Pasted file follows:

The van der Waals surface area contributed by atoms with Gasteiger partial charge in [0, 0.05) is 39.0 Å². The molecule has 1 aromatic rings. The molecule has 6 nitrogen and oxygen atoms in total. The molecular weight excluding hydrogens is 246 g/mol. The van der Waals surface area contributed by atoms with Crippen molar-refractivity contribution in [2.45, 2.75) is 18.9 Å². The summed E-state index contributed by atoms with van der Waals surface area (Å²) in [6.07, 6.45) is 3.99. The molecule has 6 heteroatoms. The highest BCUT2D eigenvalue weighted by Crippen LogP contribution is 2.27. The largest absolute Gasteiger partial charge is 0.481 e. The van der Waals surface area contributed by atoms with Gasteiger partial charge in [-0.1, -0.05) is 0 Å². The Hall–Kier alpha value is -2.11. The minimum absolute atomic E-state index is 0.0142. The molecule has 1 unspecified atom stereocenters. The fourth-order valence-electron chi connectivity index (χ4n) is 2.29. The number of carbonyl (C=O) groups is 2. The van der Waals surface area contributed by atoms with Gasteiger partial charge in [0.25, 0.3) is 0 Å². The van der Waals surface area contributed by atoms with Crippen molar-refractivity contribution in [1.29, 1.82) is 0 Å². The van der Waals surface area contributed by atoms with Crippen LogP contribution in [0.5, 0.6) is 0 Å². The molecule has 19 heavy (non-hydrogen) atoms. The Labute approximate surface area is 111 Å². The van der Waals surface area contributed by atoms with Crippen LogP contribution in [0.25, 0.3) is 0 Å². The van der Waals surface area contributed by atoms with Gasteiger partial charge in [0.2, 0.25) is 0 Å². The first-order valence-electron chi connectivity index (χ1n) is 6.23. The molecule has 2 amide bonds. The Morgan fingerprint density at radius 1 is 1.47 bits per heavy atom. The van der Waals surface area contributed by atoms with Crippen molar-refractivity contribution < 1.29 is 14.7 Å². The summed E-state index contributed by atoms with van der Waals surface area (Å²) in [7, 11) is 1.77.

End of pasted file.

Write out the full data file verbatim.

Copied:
The van der Waals surface area contributed by atoms with Gasteiger partial charge in [0, 0.05) is 39.0 Å². The molecule has 1 aromatic rings. The molecule has 6 nitrogen and oxygen atoms in total. The molecular weight excluding hydrogens is 246 g/mol. The van der Waals surface area contributed by atoms with Crippen molar-refractivity contribution in [2.45, 2.75) is 18.9 Å². The summed E-state index contributed by atoms with van der Waals surface area (Å²) in [6.07, 6.45) is 3.99. The molecule has 6 heteroatoms. The highest BCUT2D eigenvalue weighted by Crippen LogP contribution is 2.27. The largest absolute Gasteiger partial charge is 0.481 e. The van der Waals surface area contributed by atoms with Gasteiger partial charge in [-0.1, -0.05) is 0 Å². The Hall–Kier alpha value is -2.11. The minimum absolute atomic E-state index is 0.0142. The molecule has 1 unspecified atom stereocenters. The fourth-order valence-electron chi connectivity index (χ4n) is 2.29. The number of carbonyl (C=O) groups is 2. The van der Waals surface area contributed by atoms with Gasteiger partial charge in [0.25, 0.3) is 0 Å². The van der Waals surface area contributed by atoms with Crippen molar-refractivity contribution in [1.29, 1.82) is 0 Å². The van der Waals surface area contributed by atoms with Crippen LogP contribution in [0.5, 0.6) is 0 Å². The molecule has 19 heavy (non-hydrogen) atoms. The Labute approximate surface area is 111 Å². The van der Waals surface area contributed by atoms with Crippen LogP contribution in [0.25, 0.3) is 0 Å². The van der Waals surface area contributed by atoms with Gasteiger partial charge in [0.2, 0.25) is 0 Å². The first-order valence-electron chi connectivity index (χ1n) is 6.23. The molecule has 2 amide bonds. The Morgan fingerprint density at radius 1 is 1.47 bits per heavy atom. The van der Waals surface area contributed by atoms with Crippen molar-refractivity contribution < 1.29 is 14.7 Å². The summed E-state index contributed by atoms with van der Waals surface area (Å²) in [7, 11) is 1.77.